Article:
I don't think there's a particularly simple answer to this. By the late 40s, the rocket ship -- usually based on the shape of the V2 -- was ubiquitous, to the point that by around 1960, some libraries would indicate that a book was SF by putting a rocket sticker on the spine. Winston used: In effect, a rocket became the icon that said "SF". (Valigursky was especially known for his elegant rockets and did many covers in the 50s and 60s, but he was by no means alone. Nor did he limit himself to things that looked like V2s!) Here's one from 1953 by Richard Powers:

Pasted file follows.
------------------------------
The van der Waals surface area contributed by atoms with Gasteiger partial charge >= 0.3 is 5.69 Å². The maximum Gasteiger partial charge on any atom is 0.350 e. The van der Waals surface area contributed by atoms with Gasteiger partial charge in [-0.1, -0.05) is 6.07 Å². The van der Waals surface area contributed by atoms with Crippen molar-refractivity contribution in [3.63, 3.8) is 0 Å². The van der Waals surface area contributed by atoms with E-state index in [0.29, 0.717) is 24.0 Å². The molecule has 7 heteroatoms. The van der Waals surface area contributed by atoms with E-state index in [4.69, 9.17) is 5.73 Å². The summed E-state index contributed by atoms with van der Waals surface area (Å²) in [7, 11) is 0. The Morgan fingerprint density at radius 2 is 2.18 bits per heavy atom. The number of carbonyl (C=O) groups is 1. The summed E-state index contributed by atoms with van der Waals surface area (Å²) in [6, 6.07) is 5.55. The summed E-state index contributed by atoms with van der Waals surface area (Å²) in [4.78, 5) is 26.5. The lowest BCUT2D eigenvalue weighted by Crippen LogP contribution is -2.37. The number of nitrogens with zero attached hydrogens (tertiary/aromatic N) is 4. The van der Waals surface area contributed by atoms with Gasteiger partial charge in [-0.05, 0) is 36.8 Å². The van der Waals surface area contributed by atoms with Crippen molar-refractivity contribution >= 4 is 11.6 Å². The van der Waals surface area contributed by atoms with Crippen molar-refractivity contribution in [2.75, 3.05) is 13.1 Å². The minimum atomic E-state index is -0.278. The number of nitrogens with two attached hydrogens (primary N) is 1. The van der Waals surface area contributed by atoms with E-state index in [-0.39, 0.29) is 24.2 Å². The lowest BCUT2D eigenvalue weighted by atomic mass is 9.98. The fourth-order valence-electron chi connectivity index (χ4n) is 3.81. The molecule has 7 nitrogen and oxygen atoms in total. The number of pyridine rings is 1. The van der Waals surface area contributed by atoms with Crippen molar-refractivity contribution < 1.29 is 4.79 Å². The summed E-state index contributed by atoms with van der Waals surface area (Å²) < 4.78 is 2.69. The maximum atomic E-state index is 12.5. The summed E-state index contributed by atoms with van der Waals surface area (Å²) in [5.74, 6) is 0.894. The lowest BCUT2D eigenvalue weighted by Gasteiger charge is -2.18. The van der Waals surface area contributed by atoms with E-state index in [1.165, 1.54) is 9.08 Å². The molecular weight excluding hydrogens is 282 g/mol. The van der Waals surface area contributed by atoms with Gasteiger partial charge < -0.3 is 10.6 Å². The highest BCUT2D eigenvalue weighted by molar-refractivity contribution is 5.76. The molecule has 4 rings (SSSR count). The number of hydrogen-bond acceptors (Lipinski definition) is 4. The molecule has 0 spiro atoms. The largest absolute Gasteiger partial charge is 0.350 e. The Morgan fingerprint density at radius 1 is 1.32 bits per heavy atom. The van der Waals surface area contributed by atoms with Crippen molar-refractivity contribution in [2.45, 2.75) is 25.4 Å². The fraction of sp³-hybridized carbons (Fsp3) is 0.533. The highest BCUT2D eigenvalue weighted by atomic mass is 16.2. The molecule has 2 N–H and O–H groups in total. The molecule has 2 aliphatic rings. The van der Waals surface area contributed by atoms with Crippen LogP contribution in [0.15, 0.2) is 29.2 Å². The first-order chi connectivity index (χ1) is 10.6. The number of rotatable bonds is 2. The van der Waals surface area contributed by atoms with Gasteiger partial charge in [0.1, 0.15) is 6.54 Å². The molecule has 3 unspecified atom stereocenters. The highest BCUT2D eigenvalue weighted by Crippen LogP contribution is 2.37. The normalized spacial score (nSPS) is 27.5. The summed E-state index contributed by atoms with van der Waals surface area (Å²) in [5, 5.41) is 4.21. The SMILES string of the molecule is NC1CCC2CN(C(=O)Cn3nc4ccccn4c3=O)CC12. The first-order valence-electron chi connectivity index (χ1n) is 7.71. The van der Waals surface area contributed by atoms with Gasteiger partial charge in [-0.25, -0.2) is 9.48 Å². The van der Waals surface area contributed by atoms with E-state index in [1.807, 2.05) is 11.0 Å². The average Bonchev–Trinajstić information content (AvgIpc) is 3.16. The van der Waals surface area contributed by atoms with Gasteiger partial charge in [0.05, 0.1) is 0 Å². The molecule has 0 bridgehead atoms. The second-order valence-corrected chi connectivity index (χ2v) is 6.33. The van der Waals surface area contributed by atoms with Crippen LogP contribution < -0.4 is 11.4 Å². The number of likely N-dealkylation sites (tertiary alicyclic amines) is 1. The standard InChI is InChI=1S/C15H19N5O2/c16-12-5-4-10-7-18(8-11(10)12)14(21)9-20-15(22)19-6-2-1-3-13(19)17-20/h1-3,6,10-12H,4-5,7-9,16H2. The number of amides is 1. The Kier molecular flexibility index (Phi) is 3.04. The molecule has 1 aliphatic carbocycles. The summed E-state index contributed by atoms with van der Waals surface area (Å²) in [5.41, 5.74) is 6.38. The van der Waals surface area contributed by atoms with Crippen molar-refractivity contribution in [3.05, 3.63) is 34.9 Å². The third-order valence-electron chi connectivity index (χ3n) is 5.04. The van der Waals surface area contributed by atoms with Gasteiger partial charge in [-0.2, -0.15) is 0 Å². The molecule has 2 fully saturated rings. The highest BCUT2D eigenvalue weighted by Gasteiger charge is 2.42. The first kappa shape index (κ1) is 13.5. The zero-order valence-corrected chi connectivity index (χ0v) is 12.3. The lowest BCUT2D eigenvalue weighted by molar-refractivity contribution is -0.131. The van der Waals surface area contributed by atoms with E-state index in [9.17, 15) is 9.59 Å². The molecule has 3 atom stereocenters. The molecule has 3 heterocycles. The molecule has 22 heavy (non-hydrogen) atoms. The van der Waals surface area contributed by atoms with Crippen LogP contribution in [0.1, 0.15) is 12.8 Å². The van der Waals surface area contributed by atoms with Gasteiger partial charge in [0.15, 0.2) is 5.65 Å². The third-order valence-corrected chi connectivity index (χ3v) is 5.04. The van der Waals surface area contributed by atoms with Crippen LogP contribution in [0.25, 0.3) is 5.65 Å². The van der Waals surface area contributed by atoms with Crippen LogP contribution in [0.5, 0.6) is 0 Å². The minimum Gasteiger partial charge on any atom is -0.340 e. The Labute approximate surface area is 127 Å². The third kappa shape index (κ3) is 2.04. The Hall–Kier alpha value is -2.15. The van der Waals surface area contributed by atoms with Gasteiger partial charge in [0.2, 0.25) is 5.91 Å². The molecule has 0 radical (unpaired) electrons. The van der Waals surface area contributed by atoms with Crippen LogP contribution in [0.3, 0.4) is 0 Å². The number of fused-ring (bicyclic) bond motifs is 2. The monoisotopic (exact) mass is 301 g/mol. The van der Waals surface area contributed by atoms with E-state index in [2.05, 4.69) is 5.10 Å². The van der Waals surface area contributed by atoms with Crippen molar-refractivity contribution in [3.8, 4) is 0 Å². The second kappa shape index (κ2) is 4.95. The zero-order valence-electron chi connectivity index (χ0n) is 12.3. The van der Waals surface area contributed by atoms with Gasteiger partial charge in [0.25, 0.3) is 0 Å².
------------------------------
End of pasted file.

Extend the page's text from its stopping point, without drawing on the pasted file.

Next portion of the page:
Artists wanted to do more and art directors wanted more, and needed to have their book covers simultaneously say "this is SF" and "this is something new and different", and one solution was to have a more fanciful spaceship on the cover. For some reason, this was especially common in the UK where artists like Rick Foss painted spaceships which couldn't possibly be intended to be real.
So my best answer is that you see the result of seventy-five years of artists and publishers collaborating to creatively use the rocket (or spaceship, these days) to signify SF and sell books.